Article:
The Selvaratnam family, through a network of Nanasalas in Badulla District and with help from the Sri Lanka Children’s Trust, created the Hill Country Disability Group. Without even waiting for funds, they launched their own newsletter and website ( By rallying support for their cause and implementing novel pilot projects, they have earned praise from families, government officials and sponsors alike. 

From the start, their philosophy has been not to stigmatize the handicapped further by merely targeting them for charity, but rather to seek imaginative solutions whereby persons with disabilities can become economically self-sufficient. Improved health, sanitation and education all play important roles. But emphasis is upon empowering the disabled to become economically self-reliant. 

Notably, the Selvaratnam family has engaged other Nanasala operators in Badulla district. The Nanasala operators meet quarterly, and are in almost daily contact via phone and broadband Internet. Through their ICT-enabled network, the Nanasala operators are helping families living with disabilities to apply for monthly support stipends issued by the National Secretariat for Persons with Disabilities, with forms in Sinhala and Tamil available on the Group’s website. 

Despite his handicap, Sri Kanth, always talkative, sociable, speaks three languages, travels ceaselessly and is a common sight in villages and towns in Badulla District, where he initiated and leads the Uva Province Telecentre Family ( legionnaire free download ). Lately he has accepted repeated invitations to lecture to young Nanasala operators in Colombo and on the east coast as well.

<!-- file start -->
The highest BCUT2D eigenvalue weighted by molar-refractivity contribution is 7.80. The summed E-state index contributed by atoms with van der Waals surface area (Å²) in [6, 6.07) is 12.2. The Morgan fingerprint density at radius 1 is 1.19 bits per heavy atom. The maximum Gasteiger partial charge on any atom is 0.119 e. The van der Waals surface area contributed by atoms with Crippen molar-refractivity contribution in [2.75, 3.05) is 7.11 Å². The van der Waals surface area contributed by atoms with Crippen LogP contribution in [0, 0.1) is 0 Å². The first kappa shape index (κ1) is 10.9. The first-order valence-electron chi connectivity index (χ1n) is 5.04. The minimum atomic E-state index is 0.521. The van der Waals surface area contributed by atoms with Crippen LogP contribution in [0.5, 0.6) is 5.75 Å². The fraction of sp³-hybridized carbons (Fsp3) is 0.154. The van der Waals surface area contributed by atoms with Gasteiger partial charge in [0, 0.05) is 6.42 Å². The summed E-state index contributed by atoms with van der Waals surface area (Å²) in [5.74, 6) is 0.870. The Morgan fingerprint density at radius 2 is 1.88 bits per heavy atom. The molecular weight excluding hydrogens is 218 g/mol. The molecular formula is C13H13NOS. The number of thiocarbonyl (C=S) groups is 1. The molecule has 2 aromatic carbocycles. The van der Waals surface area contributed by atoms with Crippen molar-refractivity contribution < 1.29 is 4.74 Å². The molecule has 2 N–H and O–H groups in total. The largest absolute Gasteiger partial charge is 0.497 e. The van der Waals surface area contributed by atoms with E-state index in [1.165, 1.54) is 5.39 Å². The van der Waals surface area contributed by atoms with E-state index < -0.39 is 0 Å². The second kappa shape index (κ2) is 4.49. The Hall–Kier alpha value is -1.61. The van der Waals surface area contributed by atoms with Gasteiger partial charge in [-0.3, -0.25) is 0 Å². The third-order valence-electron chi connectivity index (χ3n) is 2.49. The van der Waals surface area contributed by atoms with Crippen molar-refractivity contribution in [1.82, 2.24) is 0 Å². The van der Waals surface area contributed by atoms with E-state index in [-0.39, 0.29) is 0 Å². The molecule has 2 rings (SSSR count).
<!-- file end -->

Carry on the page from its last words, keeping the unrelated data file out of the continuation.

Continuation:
Sri Kanth is also a coordinator of the Telegenetics Project, a joint undertaking of the ICTA, Koslanda Nanasala, Kurunegala Base Hospital and the Human Genetics Unit of the Faculty of Medicine, University of Colombo, that uses ICT to facilitate remote diagnosis of genetic disorders among families in remote areas. Of special interest to the Nanasala community has been Sri Kanth’s work in the field of BPO or Business Process Outsourcing. As BPO partner with NLingua Services of New Delhi, a voice transcription and translation service, his Nanasala employs Koslanda residents to translate and transcribe audio files from Tamil or Sinhala into English, or vice versa. 

Sri Kanth recently launched BeePeeO Data Solutions Pvt. Ltd. ( that outsources work among Nanasalas, serving corporate customers in Sri Lanka and abroad. He was feted at the ICTA-sponsored 10th Private Sector Forum in Colombo on November 20 where the acting Chairman of the ICTA singled out Sri Kanth as a pioneer in promoting BPO as a ‘win-win’ proposition. 

Next week the Third Global Knowledge Conference, a unique gathering of 2,000 global visionaries, innovators, practitioners and policy makers, takes place in Kuala Lumpur. 

“I will also be there,” says Sri Kanth, proudly but modestly. In fact, he leads the small delegation of rural Nanasala operators who have managed, despite all odds, to find a way to attend it. Says Sri Kanth, always the optimist, “The best is yet to come!”


By Patrick Harrigan